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Renault’s sales crash as it promises not to fire anyone in France

Carlos Ghosn, Chairman and CEO Nissan and Renault,
AP Photo/Mark Lennihan
Renault CEO Carlos Ghosn, who may need divine inspiration
By Naomi Rovnick
EuropePublished Last updated This article is more than 2 years old.

Renault is one company experiencing the very worst aspects of doing business in Europe.

France’s second-biggest carmaker said its sales fell 6.3% in 2012 because its mid-range cars are finding fewer buyers in recession-plagued nations such as Spain and Italy.

And while Renault’s French sales plunged by a massive 25%, the company is also, because of France’s strong labor laws, struggling to cut its costs.

Renault said earlier this week that while it planned to eliminate 7,500 French jobs in the next four years, it would work with unions to ensure all the departures were voluntary and agreed not to shutter any French factories.

The car maker’s attempts to slim down in the face of Europe’s stubborn recession have drawn ire in France. There is a strong school of thought that the French government, which owns 15% of Renault, should prevent the company from cutting jobs.

Politicians have also used Renault’s woes to whip up support among a French populace that has been warmly supportive of a patriotic “buy-French” campaign (though not enough to buy more of Renault’s cars.)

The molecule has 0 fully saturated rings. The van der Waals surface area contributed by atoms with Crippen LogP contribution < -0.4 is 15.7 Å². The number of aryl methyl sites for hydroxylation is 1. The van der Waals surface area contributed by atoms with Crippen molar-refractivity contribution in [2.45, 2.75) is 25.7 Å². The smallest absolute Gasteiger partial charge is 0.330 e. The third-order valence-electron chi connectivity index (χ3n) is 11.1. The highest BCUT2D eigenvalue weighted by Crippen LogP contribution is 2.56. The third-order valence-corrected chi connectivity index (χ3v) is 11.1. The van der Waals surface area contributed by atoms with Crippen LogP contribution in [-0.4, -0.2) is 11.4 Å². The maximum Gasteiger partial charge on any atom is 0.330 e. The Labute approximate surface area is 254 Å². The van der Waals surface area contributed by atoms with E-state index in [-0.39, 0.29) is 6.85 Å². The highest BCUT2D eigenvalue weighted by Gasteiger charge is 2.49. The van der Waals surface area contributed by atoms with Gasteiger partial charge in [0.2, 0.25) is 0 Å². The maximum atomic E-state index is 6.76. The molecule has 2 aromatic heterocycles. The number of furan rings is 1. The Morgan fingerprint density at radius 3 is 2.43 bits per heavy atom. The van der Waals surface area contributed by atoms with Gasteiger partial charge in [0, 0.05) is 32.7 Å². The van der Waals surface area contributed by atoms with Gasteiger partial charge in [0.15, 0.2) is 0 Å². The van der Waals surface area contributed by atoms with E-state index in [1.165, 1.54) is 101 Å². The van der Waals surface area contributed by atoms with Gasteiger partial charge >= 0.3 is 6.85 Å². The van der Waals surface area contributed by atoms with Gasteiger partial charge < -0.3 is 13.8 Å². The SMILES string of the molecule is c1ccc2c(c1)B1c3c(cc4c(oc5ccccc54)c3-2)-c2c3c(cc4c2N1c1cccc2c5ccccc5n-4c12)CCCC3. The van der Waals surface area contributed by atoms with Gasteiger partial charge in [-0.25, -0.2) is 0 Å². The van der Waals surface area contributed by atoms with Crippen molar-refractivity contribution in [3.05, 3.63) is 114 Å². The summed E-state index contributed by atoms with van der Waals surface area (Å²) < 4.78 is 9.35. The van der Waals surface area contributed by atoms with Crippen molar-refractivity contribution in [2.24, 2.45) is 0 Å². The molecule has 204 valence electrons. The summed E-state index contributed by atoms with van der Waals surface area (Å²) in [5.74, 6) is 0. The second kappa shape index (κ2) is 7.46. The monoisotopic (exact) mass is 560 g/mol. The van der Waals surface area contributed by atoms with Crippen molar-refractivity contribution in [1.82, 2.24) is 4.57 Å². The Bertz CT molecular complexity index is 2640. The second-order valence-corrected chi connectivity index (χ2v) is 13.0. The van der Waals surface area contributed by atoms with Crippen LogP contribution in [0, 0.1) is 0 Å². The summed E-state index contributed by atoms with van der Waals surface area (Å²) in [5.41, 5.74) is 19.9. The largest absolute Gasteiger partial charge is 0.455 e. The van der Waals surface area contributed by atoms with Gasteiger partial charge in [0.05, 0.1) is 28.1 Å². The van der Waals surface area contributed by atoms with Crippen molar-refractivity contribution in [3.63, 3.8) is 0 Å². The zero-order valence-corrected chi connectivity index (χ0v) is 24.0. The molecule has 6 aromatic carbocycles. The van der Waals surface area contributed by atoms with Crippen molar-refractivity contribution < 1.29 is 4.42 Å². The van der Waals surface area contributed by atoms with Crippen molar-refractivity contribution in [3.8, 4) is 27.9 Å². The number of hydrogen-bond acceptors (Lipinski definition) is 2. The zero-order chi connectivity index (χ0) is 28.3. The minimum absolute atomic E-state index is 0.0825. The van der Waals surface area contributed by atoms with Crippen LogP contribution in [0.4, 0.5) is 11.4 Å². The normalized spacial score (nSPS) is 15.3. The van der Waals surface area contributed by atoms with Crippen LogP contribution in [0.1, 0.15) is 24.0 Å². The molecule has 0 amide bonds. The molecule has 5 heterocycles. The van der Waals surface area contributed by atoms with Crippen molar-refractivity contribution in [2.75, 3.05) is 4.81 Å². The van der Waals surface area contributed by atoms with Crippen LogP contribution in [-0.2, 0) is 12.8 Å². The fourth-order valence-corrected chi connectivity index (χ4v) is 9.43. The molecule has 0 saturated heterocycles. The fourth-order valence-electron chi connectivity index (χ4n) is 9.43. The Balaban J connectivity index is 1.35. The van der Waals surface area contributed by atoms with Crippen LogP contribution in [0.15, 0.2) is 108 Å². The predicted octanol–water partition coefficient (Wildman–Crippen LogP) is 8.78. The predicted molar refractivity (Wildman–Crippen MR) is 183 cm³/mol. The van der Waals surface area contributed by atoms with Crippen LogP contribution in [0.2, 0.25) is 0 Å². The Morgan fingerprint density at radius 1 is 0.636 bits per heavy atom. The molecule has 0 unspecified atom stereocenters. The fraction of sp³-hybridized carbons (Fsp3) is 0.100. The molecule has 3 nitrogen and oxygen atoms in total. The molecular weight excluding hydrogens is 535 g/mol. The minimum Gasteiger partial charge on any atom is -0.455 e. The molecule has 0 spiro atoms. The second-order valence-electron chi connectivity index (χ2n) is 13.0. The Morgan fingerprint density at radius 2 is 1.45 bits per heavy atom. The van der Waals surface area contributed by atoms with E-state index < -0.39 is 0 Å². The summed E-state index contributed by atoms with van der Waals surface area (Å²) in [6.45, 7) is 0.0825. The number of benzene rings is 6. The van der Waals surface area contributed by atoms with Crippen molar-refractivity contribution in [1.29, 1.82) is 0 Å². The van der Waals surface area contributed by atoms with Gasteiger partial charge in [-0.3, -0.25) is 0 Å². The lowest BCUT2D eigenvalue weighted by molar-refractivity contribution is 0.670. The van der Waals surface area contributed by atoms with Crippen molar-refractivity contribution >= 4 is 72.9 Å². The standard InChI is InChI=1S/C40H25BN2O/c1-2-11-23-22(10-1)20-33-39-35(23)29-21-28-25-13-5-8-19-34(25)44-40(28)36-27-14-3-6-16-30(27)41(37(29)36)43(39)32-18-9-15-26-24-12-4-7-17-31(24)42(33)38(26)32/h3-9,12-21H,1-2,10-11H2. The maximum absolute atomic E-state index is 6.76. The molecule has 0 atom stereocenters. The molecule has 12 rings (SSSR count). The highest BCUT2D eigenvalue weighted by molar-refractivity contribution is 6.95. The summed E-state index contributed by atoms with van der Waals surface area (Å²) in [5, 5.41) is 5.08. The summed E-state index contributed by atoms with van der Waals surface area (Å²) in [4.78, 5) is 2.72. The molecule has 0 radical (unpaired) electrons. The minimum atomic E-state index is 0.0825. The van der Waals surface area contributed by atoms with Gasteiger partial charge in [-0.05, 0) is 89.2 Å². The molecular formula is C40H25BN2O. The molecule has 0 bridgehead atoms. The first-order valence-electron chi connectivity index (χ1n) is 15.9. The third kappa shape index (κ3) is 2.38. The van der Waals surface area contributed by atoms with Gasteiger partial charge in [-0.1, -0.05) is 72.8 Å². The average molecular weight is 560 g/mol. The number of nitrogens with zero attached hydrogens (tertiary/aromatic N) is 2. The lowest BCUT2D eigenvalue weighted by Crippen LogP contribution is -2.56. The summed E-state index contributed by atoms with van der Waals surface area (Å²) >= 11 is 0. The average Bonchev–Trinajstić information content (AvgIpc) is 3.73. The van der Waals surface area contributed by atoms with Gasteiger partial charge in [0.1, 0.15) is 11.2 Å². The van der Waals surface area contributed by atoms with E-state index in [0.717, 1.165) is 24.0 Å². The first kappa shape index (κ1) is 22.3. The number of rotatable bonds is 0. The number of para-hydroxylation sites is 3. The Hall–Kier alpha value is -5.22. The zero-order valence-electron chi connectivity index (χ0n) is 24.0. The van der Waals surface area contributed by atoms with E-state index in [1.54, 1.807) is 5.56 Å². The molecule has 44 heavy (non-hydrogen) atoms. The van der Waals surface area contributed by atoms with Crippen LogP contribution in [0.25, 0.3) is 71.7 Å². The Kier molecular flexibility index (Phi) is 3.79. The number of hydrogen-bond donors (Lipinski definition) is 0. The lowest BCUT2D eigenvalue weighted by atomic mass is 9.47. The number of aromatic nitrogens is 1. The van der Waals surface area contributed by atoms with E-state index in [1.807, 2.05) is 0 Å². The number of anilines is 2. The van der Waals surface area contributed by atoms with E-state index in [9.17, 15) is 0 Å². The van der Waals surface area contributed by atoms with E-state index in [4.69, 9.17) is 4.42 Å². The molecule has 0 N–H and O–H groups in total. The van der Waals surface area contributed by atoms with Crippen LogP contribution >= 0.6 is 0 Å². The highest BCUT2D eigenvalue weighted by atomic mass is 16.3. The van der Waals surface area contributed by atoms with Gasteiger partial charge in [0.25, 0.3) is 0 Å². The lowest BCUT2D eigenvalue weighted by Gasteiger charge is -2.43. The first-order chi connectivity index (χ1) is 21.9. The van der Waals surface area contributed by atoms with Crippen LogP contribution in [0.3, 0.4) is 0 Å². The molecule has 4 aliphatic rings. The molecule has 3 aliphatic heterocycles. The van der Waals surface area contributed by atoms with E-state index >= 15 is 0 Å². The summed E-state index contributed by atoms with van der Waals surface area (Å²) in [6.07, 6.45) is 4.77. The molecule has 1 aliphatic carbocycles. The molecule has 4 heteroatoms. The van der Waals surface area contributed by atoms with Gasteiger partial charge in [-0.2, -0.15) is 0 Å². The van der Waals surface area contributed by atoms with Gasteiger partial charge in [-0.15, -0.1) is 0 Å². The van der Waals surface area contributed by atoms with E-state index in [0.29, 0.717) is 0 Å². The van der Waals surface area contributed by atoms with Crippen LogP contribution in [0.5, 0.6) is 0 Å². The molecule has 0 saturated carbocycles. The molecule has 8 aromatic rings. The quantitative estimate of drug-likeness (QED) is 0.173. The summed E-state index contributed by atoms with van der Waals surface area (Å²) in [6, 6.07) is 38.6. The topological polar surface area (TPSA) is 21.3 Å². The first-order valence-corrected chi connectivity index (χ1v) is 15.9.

Last February, months before France held its latest presidential election, Renault opened a large factory in Tangiers, Morocco, which quickly became a campaign issue. Euroskeptic conservative presidential candidate Nicolas Dupont-Aignan called the event (French) a “state scandal.”

“All the [French] presidential candidates speak of ‘buying French’, yet this [factory] inauguration unmasks the government’s double-speak,” he said.

Renault’s shareholders, of course, would presumably prefer the company to move as much of its production to low-cost countries as possible.

French President François Hollande has made it a priority to stem the loss of industrial jobs from France and last year castigated Peugeot for laying off workers. Yet protectionist European governments  could be ushering in the demise of their car makers by pressuring them to use expensive local labor.

Sergio Marchionne, the chief executive of Fiat, said earlier this week he estimated European carmakers were collectively losing as much as €5 billion a year. Marchionne, who has consistently argued for widespread factory closures across Europe instead of programs such as gradual, voluntary redundancies, added: ”You can’t close a €5 billion gap in operating profit by tweaking the machine.”

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